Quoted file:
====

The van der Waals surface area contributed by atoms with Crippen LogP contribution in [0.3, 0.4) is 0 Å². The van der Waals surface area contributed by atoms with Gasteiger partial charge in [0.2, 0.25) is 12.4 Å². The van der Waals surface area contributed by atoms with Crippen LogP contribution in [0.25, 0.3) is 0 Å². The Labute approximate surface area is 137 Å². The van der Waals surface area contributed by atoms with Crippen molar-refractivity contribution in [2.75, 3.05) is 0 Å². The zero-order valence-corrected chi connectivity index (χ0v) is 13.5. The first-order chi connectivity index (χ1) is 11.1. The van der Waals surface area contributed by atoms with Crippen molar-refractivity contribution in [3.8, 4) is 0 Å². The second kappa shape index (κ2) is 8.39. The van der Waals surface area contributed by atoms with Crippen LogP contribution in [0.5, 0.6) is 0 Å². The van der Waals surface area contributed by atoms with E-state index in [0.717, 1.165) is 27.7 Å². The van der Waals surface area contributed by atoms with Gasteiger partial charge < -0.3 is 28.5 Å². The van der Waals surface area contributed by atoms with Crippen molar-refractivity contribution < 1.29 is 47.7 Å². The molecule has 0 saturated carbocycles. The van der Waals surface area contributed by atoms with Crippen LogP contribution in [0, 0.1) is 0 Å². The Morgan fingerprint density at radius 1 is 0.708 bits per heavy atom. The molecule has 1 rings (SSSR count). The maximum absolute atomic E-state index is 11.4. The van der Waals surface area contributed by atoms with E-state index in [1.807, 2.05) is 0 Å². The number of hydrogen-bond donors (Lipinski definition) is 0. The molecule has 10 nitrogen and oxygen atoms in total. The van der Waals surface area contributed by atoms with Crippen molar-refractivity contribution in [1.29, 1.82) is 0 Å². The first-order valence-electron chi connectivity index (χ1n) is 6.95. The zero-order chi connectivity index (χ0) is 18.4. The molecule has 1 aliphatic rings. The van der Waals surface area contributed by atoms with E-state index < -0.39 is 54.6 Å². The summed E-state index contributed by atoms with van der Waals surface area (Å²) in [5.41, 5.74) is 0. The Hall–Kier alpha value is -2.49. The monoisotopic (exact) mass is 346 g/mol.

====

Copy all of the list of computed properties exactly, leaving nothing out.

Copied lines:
The van der Waals surface area contributed by atoms with Crippen LogP contribution in [0.3, 0.4) is 0 Å². The van der Waals surface area contributed by atoms with Gasteiger partial charge in [0.2, 0.25) is 12.4 Å². The van der Waals surface area contributed by atoms with Crippen LogP contribution in [0.25, 0.3) is 0 Å². The Labute approximate surface area is 137 Å². The van der Waals surface area contributed by atoms with Crippen molar-refractivity contribution in [2.75, 3.05) is 0 Å². The zero-order valence-corrected chi connectivity index (χ0v) is 13.5. The first-order chi connectivity index (χ1) is 11.1. The van der Waals surface area contributed by atoms with Crippen molar-refractivity contribution in [3.8, 4) is 0 Å². The second kappa shape index (κ2) is 8.39. The van der Waals surface area contributed by atoms with Crippen LogP contribution in [0.5, 0.6) is 0 Å². The van der Waals surface area contributed by atoms with E-state index in [0.717, 1.165) is 27.7 Å². The van der Waals surface area contributed by atoms with Gasteiger partial charge < -0.3 is 28.5 Å². The van der Waals surface area contributed by atoms with Crippen molar-refractivity contribution < 1.29 is 47.7 Å². The molecule has 0 saturated carbocycles. The van der Waals surface area contributed by atoms with Crippen LogP contribution in [0, 0.1) is 0 Å². The Morgan fingerprint density at radius 1 is 0.708 bits per heavy atom. The molecule has 1 rings (SSSR count). The maximum absolute atomic E-state index is 11.4. The van der Waals surface area contributed by atoms with E-state index in [1.807, 2.05) is 0 Å². The number of hydrogen-bond donors (Lipinski definition) is 0. The molecule has 10 nitrogen and oxygen atoms in total. The van der Waals surface area contributed by atoms with Crippen molar-refractivity contribution in [1.29, 1.82) is 0 Å². The first-order valence-electron chi connectivity index (χ1n) is 6.95. The zero-order chi connectivity index (χ0) is 18.4. The molecule has 1 aliphatic rings. The van der Waals surface area contributed by atoms with E-state index < -0.39 is 54.6 Å². The summed E-state index contributed by atoms with van der Waals surface area (Å²) in [5.41, 5.74) is 0. The Hall–Kier alpha value is -2.49. The monoisotopic (exact) mass is 346 g/mol.